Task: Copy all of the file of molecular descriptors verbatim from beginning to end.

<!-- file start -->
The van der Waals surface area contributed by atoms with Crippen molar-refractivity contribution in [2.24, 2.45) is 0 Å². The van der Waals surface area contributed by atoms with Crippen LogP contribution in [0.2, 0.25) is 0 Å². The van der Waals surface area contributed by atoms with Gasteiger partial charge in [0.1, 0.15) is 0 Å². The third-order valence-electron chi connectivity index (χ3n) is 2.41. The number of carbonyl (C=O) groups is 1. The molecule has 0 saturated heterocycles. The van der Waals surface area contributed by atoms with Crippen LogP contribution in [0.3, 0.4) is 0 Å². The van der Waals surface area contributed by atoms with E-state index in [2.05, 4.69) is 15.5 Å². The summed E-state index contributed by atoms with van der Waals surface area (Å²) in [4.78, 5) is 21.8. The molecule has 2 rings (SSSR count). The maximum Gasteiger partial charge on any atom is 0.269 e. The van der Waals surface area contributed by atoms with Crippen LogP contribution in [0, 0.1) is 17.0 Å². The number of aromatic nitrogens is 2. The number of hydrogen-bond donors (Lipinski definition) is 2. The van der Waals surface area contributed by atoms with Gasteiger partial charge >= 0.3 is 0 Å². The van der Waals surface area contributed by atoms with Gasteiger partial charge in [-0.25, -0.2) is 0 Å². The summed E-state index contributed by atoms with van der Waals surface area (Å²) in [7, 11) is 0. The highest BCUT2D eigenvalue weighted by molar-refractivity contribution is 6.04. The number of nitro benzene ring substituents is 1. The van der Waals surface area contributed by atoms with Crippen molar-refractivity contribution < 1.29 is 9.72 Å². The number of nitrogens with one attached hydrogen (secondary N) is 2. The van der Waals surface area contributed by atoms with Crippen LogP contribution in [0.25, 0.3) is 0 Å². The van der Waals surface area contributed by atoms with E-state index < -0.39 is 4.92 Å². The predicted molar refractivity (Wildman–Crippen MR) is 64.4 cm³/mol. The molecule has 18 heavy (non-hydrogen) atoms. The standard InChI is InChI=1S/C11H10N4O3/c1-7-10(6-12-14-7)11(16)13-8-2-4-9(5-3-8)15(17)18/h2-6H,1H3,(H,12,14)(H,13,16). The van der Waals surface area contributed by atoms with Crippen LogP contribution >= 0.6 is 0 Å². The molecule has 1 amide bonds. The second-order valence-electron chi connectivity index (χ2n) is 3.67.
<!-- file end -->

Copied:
The van der Waals surface area contributed by atoms with Crippen molar-refractivity contribution in [2.24, 2.45) is 0 Å². The van der Waals surface area contributed by atoms with Crippen LogP contribution in [0.2, 0.25) is 0 Å². The van der Waals surface area contributed by atoms with Gasteiger partial charge in [0.1, 0.15) is 0 Å². The third-order valence-electron chi connectivity index (χ3n) is 2.41. The number of carbonyl (C=O) groups is 1. The molecule has 0 saturated heterocycles. The van der Waals surface area contributed by atoms with Crippen LogP contribution in [0.3, 0.4) is 0 Å². The van der Waals surface area contributed by atoms with E-state index in [2.05, 4.69) is 15.5 Å². The summed E-state index contributed by atoms with van der Waals surface area (Å²) in [4.78, 5) is 21.8. The molecule has 2 rings (SSSR count). The maximum Gasteiger partial charge on any atom is 0.269 e. The van der Waals surface area contributed by atoms with Crippen LogP contribution in [0, 0.1) is 17.0 Å². The number of aromatic nitrogens is 2. The number of hydrogen-bond donors (Lipinski definition) is 2. The van der Waals surface area contributed by atoms with Gasteiger partial charge >= 0.3 is 0 Å². The van der Waals surface area contributed by atoms with Gasteiger partial charge in [-0.25, -0.2) is 0 Å². The summed E-state index contributed by atoms with van der Waals surface area (Å²) in [7, 11) is 0. The highest BCUT2D eigenvalue weighted by molar-refractivity contribution is 6.04. The number of nitro benzene ring substituents is 1. The van der Waals surface area contributed by atoms with Crippen molar-refractivity contribution < 1.29 is 9.72 Å². The number of nitrogens with one attached hydrogen (secondary N) is 2. The van der Waals surface area contributed by atoms with Crippen LogP contribution in [0.25, 0.3) is 0 Å². The van der Waals surface area contributed by atoms with E-state index < -0.39 is 4.92 Å². The predicted molar refractivity (Wildman–Crippen MR) is 64.4 cm³/mol. The molecule has 18 heavy (non-hydrogen) atoms. The standard InChI is InChI=1S/C11H10N4O3/c1-7-10(6-12-14-7)11(16)13-8-2-4-9(5-3-8)15(17)18/h2-6H,1H3,(H,12,14)(H,13,16). The van der Waals surface area contributed by atoms with Crippen LogP contribution >= 0.6 is 0 Å². The molecule has 1 amide bonds. The second-order valence-electron chi connectivity index (χ2n) is 3.67.